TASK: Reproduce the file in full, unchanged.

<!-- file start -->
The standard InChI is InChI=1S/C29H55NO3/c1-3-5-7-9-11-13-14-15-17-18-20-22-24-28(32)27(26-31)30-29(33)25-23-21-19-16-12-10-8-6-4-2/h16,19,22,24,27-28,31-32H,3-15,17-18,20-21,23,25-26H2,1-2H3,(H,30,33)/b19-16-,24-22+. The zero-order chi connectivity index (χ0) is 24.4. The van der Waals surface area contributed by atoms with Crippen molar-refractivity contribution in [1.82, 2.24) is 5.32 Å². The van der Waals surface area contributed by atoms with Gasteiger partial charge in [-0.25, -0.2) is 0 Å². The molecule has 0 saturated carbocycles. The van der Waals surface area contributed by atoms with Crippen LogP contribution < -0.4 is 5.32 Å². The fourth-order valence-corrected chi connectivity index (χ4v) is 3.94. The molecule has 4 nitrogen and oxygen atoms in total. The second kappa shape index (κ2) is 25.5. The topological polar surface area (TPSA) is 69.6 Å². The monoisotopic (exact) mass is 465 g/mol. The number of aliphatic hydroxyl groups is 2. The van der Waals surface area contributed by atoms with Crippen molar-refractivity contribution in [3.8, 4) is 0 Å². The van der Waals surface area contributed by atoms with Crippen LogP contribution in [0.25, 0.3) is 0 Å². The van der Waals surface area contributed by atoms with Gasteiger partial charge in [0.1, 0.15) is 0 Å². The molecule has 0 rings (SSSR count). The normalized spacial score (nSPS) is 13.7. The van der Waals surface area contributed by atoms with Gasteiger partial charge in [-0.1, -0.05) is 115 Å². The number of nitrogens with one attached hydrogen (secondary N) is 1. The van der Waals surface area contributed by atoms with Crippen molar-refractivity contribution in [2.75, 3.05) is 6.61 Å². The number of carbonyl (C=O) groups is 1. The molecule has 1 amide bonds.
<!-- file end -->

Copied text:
The standard InChI is InChI=1S/C29H55NO3/c1-3-5-7-9-11-13-14-15-17-18-20-22-24-28(32)27(26-31)30-29(33)25-23-21-19-16-12-10-8-6-4-2/h16,19,22,24,27-28,31-32H,3-15,17-18,20-21,23,25-26H2,1-2H3,(H,30,33)/b19-16-,24-22+. The zero-order chi connectivity index (χ0) is 24.4. The van der Waals surface area contributed by atoms with Crippen molar-refractivity contribution in [1.82, 2.24) is 5.32 Å². The van der Waals surface area contributed by atoms with Gasteiger partial charge in [-0.25, -0.2) is 0 Å². The molecule has 0 saturated carbocycles. The van der Waals surface area contributed by atoms with Crippen LogP contribution < -0.4 is 5.32 Å². The fourth-order valence-corrected chi connectivity index (χ4v) is 3.94. The molecule has 4 nitrogen and oxygen atoms in total. The second kappa shape index (κ2) is 25.5. The topological polar surface area (TPSA) is 69.6 Å². The monoisotopic (exact) mass is 465 g/mol. The number of aliphatic hydroxyl groups is 2. The van der Waals surface area contributed by atoms with Crippen molar-refractivity contribution in [3.8, 4) is 0 Å². The van der Waals surface area contributed by atoms with Crippen LogP contribution in [0.25, 0.3) is 0 Å². The van der Waals surface area contributed by atoms with Gasteiger partial charge in [0.1, 0.15) is 0 Å². The molecule has 0 rings (SSSR count). The normalized spacial score (nSPS) is 13.7. The van der Waals surface area contributed by atoms with Gasteiger partial charge in [-0.1, -0.05) is 115 Å². The number of nitrogens with one attached hydrogen (secondary N) is 1. The van der Waals surface area contributed by atoms with Crippen molar-refractivity contribution in [2.75, 3.05) is 6.61 Å². The number of carbonyl (C=O) groups is 1. The molecule has 1 amide bonds.